Some eSATA, mini-SAS, USB 3, and Thunderbolt drives will benefit from SSD, however, here you need to be aware of slowdowns introduced by system overhead. The new Drobo 5D and Drobo Mini, for example, do not benefit from using SSD drives in replacement of a standard spinning hard disk. Though they do benefit from adding a small SSD drive to boost file access.
I’ve had an interesting conversation about thunderbolt today.
A client told me they’d had issues with thunderbolt over long periods. They have been processing Red footage constantly and when it hits 6-7hour mark it falls over.
Unfortunately I’ve not got a thunderbolt drive to test this. Shame if it’s true as a lot of productions I’ve got coming up have this kind of intense media processing.
I don’t think that’s true. Back when Thunderbolt was first released, a lot of the early hardware was figuring out how the new protocol worked. Since then, both Apple and Intel have set up certification programs to be sure that all new hardware meets spec. I suspect what your friend was seeing was the perils inherent in being an early adopter.
thanks as always for your time and insights!!
Thunderbolt isn’t really like USB3 (or Firewire).
Thunderbolt is basically a PCIexpress connection. If you’ve used an Avid DX I/O box, or a AJA IO Express you might be familiar with the PCIe expansion card and heavyduty cable they use. Thunderbolt is basically like that.
Unlike USB where the computer has a USB controller and sends USB-formatted serial data back and forth, Thunderbolt is more like an externalised expansion card.
A Thunderbolt drive, for example, basically has a SATA controller inside it, just as if it were a SATA expansion card for your computer.
For this reason Thunderbolt can basically do anything that an expansion card can do (up to four PCIe lanes currently). But all the heavy lifting is done in the device at the end of the cable.
However I believe the nature of Thunderbolt means it can’t support many devices in the way that USB3 can. Also I don’t think a Thunderbolt hub is possible.
A mixture of both interfaces might be ideal for many users.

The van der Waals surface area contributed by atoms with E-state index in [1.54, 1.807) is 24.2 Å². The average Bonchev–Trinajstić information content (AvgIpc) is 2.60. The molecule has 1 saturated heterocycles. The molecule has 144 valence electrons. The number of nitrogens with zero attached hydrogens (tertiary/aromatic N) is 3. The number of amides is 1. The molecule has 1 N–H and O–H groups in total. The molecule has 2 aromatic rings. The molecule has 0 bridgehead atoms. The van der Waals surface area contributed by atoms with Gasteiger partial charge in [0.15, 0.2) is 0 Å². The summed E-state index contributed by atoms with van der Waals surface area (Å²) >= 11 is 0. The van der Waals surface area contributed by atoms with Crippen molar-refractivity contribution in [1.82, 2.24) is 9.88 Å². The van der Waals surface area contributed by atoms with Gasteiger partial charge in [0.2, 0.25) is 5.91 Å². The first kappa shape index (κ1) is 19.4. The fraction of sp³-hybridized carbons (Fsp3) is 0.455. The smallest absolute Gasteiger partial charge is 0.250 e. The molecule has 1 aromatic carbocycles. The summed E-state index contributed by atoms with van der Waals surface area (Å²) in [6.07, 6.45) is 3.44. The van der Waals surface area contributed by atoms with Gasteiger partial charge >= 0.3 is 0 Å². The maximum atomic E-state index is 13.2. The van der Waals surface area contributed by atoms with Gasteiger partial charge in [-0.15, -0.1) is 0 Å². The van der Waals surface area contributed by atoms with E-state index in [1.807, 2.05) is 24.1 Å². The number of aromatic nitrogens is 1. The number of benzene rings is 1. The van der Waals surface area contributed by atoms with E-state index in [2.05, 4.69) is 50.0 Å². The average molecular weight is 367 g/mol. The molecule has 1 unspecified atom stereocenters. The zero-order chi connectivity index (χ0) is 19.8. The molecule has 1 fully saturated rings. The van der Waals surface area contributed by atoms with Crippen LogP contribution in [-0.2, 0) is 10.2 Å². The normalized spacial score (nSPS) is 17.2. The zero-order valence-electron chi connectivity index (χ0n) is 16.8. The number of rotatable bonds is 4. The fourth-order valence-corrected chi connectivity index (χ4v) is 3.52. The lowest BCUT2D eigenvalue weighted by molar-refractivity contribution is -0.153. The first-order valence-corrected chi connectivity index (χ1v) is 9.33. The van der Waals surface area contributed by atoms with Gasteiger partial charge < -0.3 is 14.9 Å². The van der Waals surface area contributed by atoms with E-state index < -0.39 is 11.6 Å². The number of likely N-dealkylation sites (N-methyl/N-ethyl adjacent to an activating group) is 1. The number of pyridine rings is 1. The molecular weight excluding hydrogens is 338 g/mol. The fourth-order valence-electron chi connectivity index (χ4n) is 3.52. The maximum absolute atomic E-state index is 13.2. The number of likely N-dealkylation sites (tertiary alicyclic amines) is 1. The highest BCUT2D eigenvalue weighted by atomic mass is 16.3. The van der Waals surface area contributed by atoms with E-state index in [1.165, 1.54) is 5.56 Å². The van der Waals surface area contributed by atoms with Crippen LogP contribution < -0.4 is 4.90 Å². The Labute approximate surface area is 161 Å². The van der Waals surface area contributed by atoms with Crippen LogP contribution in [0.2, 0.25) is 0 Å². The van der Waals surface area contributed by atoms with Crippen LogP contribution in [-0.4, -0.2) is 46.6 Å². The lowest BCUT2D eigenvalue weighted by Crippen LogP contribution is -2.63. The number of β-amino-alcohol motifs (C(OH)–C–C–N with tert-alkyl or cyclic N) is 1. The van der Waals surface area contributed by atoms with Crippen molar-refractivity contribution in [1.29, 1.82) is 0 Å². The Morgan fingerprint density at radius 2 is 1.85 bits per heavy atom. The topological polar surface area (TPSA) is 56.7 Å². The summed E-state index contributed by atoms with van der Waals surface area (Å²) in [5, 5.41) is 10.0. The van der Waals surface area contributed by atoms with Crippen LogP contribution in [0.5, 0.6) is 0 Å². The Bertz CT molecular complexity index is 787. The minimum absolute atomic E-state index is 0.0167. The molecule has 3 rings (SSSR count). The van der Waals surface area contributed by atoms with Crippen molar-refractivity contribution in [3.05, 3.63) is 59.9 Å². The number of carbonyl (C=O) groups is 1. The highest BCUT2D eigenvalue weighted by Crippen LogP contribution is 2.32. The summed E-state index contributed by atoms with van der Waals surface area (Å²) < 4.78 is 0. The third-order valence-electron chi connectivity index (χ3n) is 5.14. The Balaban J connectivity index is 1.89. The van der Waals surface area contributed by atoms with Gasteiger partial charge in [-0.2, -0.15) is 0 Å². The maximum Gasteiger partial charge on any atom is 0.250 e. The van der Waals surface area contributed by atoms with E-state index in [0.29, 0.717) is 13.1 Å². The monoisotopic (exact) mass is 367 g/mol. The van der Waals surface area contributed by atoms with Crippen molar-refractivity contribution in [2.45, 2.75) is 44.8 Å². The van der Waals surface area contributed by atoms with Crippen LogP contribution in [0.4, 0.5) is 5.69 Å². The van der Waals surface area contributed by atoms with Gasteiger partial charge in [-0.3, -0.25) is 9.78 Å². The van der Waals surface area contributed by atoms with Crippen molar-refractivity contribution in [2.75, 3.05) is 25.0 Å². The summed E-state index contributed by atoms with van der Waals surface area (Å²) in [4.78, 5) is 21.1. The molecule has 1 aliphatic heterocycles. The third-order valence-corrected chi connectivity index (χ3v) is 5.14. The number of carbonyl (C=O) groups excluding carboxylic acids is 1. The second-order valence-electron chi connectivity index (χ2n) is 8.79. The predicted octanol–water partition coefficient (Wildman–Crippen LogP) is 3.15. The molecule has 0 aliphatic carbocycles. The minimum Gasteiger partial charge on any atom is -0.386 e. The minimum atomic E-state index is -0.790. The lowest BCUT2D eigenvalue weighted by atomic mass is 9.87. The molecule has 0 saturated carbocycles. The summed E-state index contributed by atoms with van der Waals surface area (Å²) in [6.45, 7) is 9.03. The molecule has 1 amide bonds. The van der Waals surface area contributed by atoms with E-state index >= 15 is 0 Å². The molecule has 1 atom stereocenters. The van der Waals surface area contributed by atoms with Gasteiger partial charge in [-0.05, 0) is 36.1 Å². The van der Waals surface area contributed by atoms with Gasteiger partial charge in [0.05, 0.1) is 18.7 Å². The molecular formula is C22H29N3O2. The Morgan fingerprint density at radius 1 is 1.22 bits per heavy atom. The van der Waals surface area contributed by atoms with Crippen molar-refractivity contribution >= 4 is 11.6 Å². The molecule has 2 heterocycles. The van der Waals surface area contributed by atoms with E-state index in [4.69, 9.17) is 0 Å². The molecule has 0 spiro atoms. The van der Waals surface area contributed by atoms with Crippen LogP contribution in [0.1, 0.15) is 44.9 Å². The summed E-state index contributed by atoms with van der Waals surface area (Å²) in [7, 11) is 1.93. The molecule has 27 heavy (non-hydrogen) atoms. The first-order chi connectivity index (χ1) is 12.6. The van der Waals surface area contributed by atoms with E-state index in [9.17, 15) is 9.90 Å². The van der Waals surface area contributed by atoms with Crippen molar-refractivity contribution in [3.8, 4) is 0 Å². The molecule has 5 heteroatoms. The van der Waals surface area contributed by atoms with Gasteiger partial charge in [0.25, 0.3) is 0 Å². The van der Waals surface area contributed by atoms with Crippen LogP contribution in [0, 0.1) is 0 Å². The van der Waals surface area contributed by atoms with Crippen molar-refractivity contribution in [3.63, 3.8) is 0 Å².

Good comments, thanks!
Quick comment on iscsi.. it is going to be network limited. If your network happens to be 10 gig ethernet (expensive) and that is connecting to a fast storage system (say with raid groups containing 16 x 15k rpm SAS drives, the iscsi won’t be a limitation. (You can also create arrays with SSD caching as part of that.
Not cheaply, mind you. Noisy, expensive (very) and huge. but VERY fast and reliable. (Snapshot technology makes the act of taking a ‘backup’ snapshot less than a second on a lun there, then you spool the backup off to tape (again.. very expensive.)
Oh – and you probably need a fiber switch for the ethernet as well. (10 gig ethernet requires watts of power for short copper runs, so dig deep if you want *fast*..
All good comments, however iSCSI on a Gigabit Ethernet provides excellent speeds for general file transfers, backups, Time Machine and storing assets. And on a Gig Ethernet network, prices are very reasonable. In fact, downright cheap.
anyone ever have any issues with a firewire drive using the firewire800 to TB adapter apple makes. i find it completely unreliable as the drive always ejects. It happens constantly at random, and i have turn hard disks off when possible checked off in the power options.. idk, im always frustrated by it… any ideas?
Hmm… I only used this adapter a few times – to copy about 400 GB of data from three different FireWire drives to a Thunderbolt drive, but I don’t think I had any problems. The drives never became unmounted.
Please keep us updated with more posts about how you end up setting up your own storage setup.
I have been using the firewire800 to TB adapter apple makes to a voyager w. internal 2T drive and it has been fine, no problems, was hooked up for 10 hrs straight yesterday.
The speeds quoted in your article are innacurate.
USB 3.0 tops out at 5Gbit/s
Thunderbolt is listed at 10Gbit/s x2
I can’t quite figure where you got your numbers from for Thunderbolt and it appears you quoted the older USB 2.0 speed for USB 3.
It is common, when measuring hard disk speeds to convert from bits per second (bps) to Bytes per second (Bps) simply because it makes the numbers more manageable. In this case, 5 Gbps = about 600 MB/second.
I agree, the 480 MB/second I used in my article was a bit low and I’ll correct that.